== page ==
some 55 miles to the northeast.
that time, the many visitors to the city were required to take a nine-hour
stage ride from Pierce City in order to reach the springs. Effective in
their efforts, the railroad was extended to Seligman,
just 18 miles away, in 1882. The Eureka
Springs Railway was chartered in the same year and was opened to
travel on February 1, 1893. The steam engine brought with it, not
only numerous visitors searching for a cure, but also a number of booming
Vintage north Spring Street in Eureka
no time, Eureka Springs became an important commercial center for the
area. However, when the town suffered an extremely destructive fire on
November 3, 1883, it destroyed approximately five acres of the town,
including most of the businesses district.
As a result, the Eureka
Springs Improvement Company, as well as many of the city’s residents began
to replace the older frame structures with new brick and stone buildings.
The Improvement Company also began to make city improvements which
included widening of the streets, installation of street lights, and
establishment of water and sewage systems.
In 1884, the Improvement
Company, in partnership with the Frisco Railroad, began to build the
Crescent Hotel. Considered America’s most luxurious resort
hotel of the time, the majestic inn opened among a midst of fan fair on
May 20, 1886. Notables from across the country attended its grand
opening, which included a gala ball, complete with a full orchestra, and
banquet dinner for 400 celebrants.
Offering large airy rooms
with exquisite furnishings, a dining room that once seated more than 500
people, and outside amenities that included a swimming pool, tennis courts
and croquet, among a beautiful landscape of flower gardens, winding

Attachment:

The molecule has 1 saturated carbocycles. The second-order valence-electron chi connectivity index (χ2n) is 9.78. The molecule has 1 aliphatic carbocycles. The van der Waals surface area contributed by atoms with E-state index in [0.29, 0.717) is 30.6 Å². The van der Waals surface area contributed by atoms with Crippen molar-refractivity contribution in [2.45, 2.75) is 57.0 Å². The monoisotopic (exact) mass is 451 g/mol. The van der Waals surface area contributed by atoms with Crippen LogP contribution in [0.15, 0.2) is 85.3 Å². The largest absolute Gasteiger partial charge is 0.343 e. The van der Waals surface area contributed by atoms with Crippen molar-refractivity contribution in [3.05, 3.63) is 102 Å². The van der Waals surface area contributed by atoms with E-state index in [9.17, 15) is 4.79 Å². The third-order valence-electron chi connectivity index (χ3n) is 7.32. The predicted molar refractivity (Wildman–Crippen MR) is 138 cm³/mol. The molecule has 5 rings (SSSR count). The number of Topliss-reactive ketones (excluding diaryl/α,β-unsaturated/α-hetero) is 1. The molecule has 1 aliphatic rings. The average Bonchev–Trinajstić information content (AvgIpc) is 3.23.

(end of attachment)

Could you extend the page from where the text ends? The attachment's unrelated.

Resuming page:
boardwalks and gazebos, the opulence of the hotel was unmatched at the
well-to-do of the nation began to flock to the luxurious resort hotel as
liveried footmen met them at the Frisco depot before transporting them to
the inn. Once there, the guest could not only enjoy the healing
waters of the spa, but also a stable of 100 sleek-coated horses, tea
dances in the afternoon, and elaborate parties every evening with a full
Hotel changed hands a number of times over the last century, serving
in various capacities and suffering a tragic fire in the 1960’s. However, "Grand Lady of The Ozarks,” as the hotel is affectionately
called, has been fully restored to her original magnificence and continues
to cater to travelers today.
By the turn of the
Eureka Springs reached its peak of prosperity, and then gradually
began a slow decline. As modern medicine continued to improve, the faith
in the healing powers of mineral springs began to dwindle.
Springs, along with numerous other resorts around the country,
painfully felt the decline, as tourists stopped frequenting mineral spas. Another blow was dealt to the city when the
Arkansas Railroad connected
Springs with Harrison,
1901, immediately decreasing the town’s importance as a commercial center.
The last "important”
Springs’ "golden days” held its grand opening on July 1, 1905. The seven-story Basin Park Hotel represented an unusual form of
architecture. Built against a mountainside, each of the seven floors